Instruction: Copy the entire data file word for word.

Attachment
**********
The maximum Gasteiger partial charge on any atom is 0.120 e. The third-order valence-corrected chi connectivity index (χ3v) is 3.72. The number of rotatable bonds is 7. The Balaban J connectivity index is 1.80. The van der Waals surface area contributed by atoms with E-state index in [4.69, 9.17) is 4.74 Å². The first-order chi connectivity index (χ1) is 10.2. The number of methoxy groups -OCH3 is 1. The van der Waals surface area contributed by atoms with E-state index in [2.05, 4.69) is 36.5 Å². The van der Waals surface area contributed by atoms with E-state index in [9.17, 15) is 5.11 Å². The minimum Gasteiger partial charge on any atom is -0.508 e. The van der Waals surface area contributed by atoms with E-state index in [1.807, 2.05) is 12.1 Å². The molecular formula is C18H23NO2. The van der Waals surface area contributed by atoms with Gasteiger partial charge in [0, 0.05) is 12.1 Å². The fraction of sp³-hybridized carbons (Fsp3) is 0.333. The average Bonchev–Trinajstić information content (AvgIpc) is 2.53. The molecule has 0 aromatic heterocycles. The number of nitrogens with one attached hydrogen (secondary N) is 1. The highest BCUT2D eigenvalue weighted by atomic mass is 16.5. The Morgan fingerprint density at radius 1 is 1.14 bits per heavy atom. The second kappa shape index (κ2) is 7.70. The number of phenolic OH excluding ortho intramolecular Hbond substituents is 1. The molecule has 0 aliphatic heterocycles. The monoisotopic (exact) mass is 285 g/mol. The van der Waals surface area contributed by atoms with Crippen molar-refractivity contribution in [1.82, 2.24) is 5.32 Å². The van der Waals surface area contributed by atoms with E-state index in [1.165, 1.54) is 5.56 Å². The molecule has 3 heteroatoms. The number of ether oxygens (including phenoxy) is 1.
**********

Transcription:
The maximum Gasteiger partial charge on any atom is 0.120 e. The third-order valence-corrected chi connectivity index (χ3v) is 3.72. The number of rotatable bonds is 7. The Balaban J connectivity index is 1.80. The van der Waals surface area contributed by atoms with E-state index in [4.69, 9.17) is 4.74 Å². The first-order chi connectivity index (χ1) is 10.2. The number of methoxy groups -OCH3 is 1. The van der Waals surface area contributed by atoms with E-state index in [2.05, 4.69) is 36.5 Å². The van der Waals surface area contributed by atoms with E-state index in [9.17, 15) is 5.11 Å². The minimum Gasteiger partial charge on any atom is -0.508 e. The van der Waals surface area contributed by atoms with E-state index in [1.807, 2.05) is 12.1 Å². The molecular formula is C18H23NO2. The van der Waals surface area contributed by atoms with Gasteiger partial charge in [0, 0.05) is 12.1 Å². The fraction of sp³-hybridized carbons (Fsp3) is 0.333. The average Bonchev–Trinajstić information content (AvgIpc) is 2.53. The molecule has 0 aromatic heterocycles. The number of nitrogens with one attached hydrogen (secondary N) is 1. The highest BCUT2D eigenvalue weighted by atomic mass is 16.5. The Morgan fingerprint density at radius 1 is 1.14 bits per heavy atom. The second kappa shape index (κ2) is 7.70. The number of phenolic OH excluding ortho intramolecular Hbond substituents is 1. The molecule has 0 aliphatic heterocycles. The monoisotopic (exact) mass is 285 g/mol. The van der Waals surface area contributed by atoms with Crippen molar-refractivity contribution in [1.82, 2.24) is 5.32 Å². The van der Waals surface area contributed by atoms with E-state index in [1.165, 1.54) is 5.56 Å². The molecule has 3 heteroatoms. The number of ether oxygens (including phenoxy) is 1.